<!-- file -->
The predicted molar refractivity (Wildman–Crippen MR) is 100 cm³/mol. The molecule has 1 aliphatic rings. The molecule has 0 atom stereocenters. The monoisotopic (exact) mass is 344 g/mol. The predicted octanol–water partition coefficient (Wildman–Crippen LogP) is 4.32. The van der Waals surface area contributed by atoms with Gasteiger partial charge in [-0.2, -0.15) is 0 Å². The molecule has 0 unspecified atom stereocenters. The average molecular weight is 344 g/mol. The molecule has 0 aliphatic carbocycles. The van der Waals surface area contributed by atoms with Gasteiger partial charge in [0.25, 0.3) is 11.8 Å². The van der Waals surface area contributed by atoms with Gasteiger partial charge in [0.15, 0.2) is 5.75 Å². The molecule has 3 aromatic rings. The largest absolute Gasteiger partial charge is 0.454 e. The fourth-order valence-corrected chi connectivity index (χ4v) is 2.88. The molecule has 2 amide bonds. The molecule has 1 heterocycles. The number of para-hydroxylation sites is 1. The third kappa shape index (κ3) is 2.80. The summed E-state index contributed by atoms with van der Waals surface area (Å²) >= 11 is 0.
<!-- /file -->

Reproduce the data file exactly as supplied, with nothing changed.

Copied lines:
The predicted molar refractivity (Wildman–Crippen MR) is 100 cm³/mol. The molecule has 1 aliphatic rings. The molecule has 0 atom stereocenters. The monoisotopic (exact) mass is 344 g/mol. The predicted octanol–water partition coefficient (Wildman–Crippen LogP) is 4.32. The van der Waals surface area contributed by atoms with Gasteiger partial charge in [-0.2, -0.15) is 0 Å². The molecule has 0 unspecified atom stereocenters. The average molecular weight is 344 g/mol. The molecule has 0 aliphatic carbocycles. The van der Waals surface area contributed by atoms with Gasteiger partial charge in [0.25, 0.3) is 11.8 Å². The van der Waals surface area contributed by atoms with Gasteiger partial charge in [0.15, 0.2) is 5.75 Å². The molecule has 3 aromatic rings. The largest absolute Gasteiger partial charge is 0.454 e. The fourth-order valence-corrected chi connectivity index (χ4v) is 2.88. The molecule has 2 amide bonds. The molecule has 1 heterocycles. The number of para-hydroxylation sites is 1. The third kappa shape index (κ3) is 2.80. The summed E-state index contributed by atoms with van der Waals surface area (Å²) >= 11 is 0.